She was quoted as a voice of reason in the Washington Post, stunned in formal gowns at her high school dances, and through it all, had a vision to become a police detective after college.
But someone opened fire March 20, 2017, killing Ayana McAllister. She was home for spring break, taking a moment away from the rigors of her criminal justice studies at St. Augustine’s University.
Her father is a juvenile probation officer. Her mother, a therapist. She was home when she needed to be, and was watching a music video wrap production near the Benning Road Metro station.
Gunfire came from nowhere. And the person who sent round after round across an illuminated parking lot is still nowhere to be found, nearly one year after Ayana’s death.
“I think about what might have been, every day,” said her father, Anthony McAllister, in an interview Wednesday.
“That’s the hardest piece for me, as a father. To wake up. And I keep a picture of her right by my bed, so I wake up every morning and I see her.”
McAllister has only returned to the crime scene once – for an event he hosted to meet the community in June. It would have been Ayana’s 19th birthday.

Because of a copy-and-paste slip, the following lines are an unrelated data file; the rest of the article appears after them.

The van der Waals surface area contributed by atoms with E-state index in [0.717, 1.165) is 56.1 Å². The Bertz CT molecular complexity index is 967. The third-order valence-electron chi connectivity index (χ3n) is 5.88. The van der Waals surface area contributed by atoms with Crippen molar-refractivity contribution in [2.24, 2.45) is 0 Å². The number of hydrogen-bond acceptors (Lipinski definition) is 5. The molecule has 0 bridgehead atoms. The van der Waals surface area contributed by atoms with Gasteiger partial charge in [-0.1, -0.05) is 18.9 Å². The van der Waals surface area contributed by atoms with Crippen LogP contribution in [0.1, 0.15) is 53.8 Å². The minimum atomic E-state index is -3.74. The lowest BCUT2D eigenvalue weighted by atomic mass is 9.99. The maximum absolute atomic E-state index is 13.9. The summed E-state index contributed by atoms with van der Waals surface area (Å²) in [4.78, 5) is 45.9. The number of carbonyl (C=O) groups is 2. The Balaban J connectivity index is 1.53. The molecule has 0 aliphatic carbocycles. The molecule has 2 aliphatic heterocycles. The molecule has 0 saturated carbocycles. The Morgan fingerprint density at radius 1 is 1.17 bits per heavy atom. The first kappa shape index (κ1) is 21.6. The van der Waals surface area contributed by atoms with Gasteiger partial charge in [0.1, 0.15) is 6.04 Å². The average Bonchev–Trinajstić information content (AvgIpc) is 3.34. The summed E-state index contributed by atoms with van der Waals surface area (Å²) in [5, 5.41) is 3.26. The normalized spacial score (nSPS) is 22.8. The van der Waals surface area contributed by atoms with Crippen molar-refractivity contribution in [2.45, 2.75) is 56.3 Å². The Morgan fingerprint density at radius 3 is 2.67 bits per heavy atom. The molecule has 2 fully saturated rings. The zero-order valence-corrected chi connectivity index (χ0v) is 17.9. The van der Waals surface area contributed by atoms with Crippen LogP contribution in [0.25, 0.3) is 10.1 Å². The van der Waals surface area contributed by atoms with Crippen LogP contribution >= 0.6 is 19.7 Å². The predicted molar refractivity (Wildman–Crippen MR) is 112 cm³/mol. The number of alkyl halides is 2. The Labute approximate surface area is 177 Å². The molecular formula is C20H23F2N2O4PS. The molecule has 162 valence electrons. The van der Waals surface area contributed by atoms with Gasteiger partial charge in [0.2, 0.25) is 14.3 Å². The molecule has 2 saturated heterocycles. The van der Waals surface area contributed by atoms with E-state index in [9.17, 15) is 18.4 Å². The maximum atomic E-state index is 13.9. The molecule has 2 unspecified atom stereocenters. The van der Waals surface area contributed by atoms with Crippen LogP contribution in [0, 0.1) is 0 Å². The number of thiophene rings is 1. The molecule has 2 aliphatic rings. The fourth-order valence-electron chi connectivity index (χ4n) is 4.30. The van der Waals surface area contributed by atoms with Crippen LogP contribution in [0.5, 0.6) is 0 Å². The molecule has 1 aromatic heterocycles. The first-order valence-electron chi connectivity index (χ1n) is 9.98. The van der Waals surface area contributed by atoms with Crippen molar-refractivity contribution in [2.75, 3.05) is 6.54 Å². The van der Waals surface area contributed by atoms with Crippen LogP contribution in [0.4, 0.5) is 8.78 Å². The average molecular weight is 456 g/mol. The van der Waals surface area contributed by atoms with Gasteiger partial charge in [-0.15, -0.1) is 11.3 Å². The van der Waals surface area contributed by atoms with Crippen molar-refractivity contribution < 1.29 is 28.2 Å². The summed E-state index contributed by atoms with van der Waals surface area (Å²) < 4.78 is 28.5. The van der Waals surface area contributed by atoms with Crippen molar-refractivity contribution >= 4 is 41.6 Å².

He said there is no difference in leads, possible motives, suspects, anything, since the early days of the investigation.
“We as a family, we’re going to keep pursuing this,” McAllister said. “It is hard for me as a father to forgive. We want to wake up and find out this is not true, but it always is.”
News of her death spread around the country, after Washington Post political correspondent James Hohmann recalled how he met Ayana in North Carolina, days before the 2016 presidential election.
“She lamented the negativity in the political discourse and the nasty turn the fall campaign had taken,” Hohmann wrote. “America deserves better than this, I remember her telling me.”
Hohmann continued, “I’ve thought often since November of her call to elevate the discourse. Now Ayana has died, before she could even finish her freshman year.”
A Metropolitan Police spokesman said it was unclear whether Ayana was the target of the shooting, or if the killing could have been a random act.
The 18-year-old’s family has now established the Ayana J. McAllister Foundation, with a mission of helping communities of color that are disproportionately impacted by gun violence.
The foundation is now preparing for a May fashion show, directing proceeds to scholarships for students impacted by gun violence.
A gospel jazz prayer breakfast will follow in June, with the public invited to join elected officials, religious leaders, and survivors of gun violence.
“We put our energy into the foundation so we can keep going,” McAllister said. “If we find who did this, it won’t bring her back. But we want to continue this work, and have justice, finally, for Ayana.
To submit an anonymous tip concerning the unsolved murder of Ayana McAllister, click here to visit the Metropolitan Police Department Crime Solvers.